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Chapter 6: Process Management

Posted by Addison Wesley Free Book | Windows Forms February 10, 2010
This chapter explains the basics of process management and also introduces the basic synchronization operations and wait functions that will be important throughout the rest of the book.
 

A process contains its own independent virtual address space with both code and data, protected from other processes. Each process, in turn, contains one or more independently executing threads. A thread running within a process can execute application code, create new threads, create new independent processes, and manage communication and synchronization among the threads.

By creating and managing processes, applications can have multiple, concurrent tasks processing files, performing computations, or communicating with other networked systems. It is even possible to improve application performance by exploit multiple CPU processors.

This chapter explains the basics of process management and also introduces the basic synchronization operations and wait functions that will be important throughout the rest of the book.

Windows Processes and Threads

Every process contains one or more threads, and the Windows thread is the basic executable unit; see the next chapter for a threads introduction. Threads are scheduled on the basis of the usual factors: availability of resources such as CPUs and physical memory, priority, fairness, and so on. Windows has long supported multiprocessor systems, so threads can be allocated to separate processors within a computer.

From the programmer's perspective, each Windows process includes resources such as the following components:

  • One or more threads.
  • A virtual address space that is distinct from other processes' address spaces.

    Note that shared memory-mapped files share physical memory, but the sharing processes will probably use different virtual addresses to access the mapped file.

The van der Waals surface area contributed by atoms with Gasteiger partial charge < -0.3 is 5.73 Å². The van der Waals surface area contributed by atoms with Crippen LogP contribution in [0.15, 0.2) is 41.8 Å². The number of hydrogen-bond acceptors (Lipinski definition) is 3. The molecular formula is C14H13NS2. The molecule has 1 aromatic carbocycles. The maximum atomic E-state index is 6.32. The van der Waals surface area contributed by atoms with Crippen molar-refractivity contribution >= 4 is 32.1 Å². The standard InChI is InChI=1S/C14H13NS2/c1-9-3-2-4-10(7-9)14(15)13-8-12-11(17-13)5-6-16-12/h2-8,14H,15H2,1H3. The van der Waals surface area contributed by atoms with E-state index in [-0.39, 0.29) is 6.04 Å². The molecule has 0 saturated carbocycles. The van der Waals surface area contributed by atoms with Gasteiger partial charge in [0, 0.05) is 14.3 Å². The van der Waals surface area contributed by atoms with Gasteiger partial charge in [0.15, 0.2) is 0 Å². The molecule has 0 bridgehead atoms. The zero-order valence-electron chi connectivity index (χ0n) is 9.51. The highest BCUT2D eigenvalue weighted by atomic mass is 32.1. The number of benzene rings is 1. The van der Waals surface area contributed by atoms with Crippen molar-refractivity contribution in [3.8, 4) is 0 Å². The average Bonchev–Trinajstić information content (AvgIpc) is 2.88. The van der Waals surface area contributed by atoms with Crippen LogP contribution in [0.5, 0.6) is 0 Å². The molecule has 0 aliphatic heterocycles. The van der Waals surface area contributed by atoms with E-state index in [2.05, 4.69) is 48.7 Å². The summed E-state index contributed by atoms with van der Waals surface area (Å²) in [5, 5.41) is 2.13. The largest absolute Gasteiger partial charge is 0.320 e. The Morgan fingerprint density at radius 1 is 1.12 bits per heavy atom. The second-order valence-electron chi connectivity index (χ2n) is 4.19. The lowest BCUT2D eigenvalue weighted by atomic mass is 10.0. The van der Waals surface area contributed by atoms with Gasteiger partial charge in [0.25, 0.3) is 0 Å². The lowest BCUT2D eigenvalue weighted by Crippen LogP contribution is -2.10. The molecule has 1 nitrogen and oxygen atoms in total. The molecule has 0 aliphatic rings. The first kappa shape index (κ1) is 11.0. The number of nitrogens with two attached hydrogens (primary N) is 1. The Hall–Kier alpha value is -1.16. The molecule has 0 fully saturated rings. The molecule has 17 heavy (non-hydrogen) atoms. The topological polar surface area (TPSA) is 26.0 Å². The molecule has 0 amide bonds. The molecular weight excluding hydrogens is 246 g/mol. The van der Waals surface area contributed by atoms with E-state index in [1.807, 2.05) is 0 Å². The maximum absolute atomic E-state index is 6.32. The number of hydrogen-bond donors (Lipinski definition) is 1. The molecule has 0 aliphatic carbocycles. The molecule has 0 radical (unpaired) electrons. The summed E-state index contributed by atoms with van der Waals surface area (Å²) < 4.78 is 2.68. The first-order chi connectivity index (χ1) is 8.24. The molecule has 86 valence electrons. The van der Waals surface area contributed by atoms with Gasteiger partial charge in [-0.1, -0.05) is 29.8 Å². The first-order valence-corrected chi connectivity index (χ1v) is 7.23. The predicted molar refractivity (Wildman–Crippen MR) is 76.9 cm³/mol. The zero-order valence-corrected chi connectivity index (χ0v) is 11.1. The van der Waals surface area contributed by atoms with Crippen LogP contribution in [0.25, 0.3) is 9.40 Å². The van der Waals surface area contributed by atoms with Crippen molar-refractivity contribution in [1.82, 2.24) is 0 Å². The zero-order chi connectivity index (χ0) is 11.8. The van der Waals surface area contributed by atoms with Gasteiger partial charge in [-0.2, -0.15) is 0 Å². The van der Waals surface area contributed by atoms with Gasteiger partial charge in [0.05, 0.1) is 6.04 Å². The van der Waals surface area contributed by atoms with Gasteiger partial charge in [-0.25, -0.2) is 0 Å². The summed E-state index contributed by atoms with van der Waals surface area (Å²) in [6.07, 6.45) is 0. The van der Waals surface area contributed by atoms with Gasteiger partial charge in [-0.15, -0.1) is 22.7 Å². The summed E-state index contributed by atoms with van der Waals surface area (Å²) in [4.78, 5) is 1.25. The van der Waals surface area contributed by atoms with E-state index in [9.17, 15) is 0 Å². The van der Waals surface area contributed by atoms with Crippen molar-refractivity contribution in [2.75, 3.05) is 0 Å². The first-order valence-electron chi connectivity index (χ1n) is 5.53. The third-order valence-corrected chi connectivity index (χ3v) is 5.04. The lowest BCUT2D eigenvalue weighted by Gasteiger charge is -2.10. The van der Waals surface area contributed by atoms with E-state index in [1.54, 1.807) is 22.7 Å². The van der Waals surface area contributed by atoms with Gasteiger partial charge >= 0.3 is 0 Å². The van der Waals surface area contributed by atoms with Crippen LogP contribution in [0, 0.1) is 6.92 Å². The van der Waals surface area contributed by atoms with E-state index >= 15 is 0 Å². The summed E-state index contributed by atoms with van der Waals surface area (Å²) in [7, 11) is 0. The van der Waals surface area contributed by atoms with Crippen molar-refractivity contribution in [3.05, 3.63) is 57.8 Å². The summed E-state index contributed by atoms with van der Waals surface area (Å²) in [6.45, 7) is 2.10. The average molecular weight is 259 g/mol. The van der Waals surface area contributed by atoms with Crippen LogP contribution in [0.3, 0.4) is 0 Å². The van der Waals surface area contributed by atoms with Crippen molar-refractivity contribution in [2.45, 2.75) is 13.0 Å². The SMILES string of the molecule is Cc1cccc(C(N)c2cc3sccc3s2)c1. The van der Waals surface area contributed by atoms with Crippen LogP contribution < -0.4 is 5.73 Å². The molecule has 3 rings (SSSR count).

• One or more code segments, including code in DLLs.
  • One or more data segments containing global variables.
  • Environment strings with environment variable information, such as the current search path.
  • The process heap.
  • Resources such as open handles and other heaps.

Each thread in a process shares code, global variables, environment strings, and resources. Each thread is independently scheduled, and a thread has the following elements:

  • A stack for procedure calls, interrupts, exception handlers, and automatic storage.
  • Thread Local Storage (TLS)-An array like collection of pointers giving each thread the ability to allocate storage to create its own unique data environment.
  • An argument on the stack, from the creating thread, which is usually unique for each thread.
  • A context structure, maintained by the kernel, with machine register values.

Figure 6-1 shows a process with several threads. This figure is schematic and does not indicate actual memory addresses, nor is it drawn to scale.

This chapter shows how to work with processes consisting of a single thread.

Chapter 7 shows how to use multiple threads.

Note: Figure 6-1 is a high-level overview from the programmer's perspective. There are numerous technical and implementation details, and interested readers can find out more in Russinovich, Solomon, and Ionescu, Windows Internals: Including Windows Server 2008 and Windows Vista.

A UNIX process is comparable to a Windows process.

Threads, in the form of POSIX Pthreads, are now nearly universally available and used in UNIX and Linux. Pthreads provides features similar to Windows threads, although Windows provides a broader collection of functions.

Vendors and others have provided various thread implementations for many years; they are not a new concept. Pthreads is, however, the most widely used standard, and proprietary implementations are long obsolete. There is an open source Pthreads library for Windows.



Figure 6.1 - A Process and its Threads

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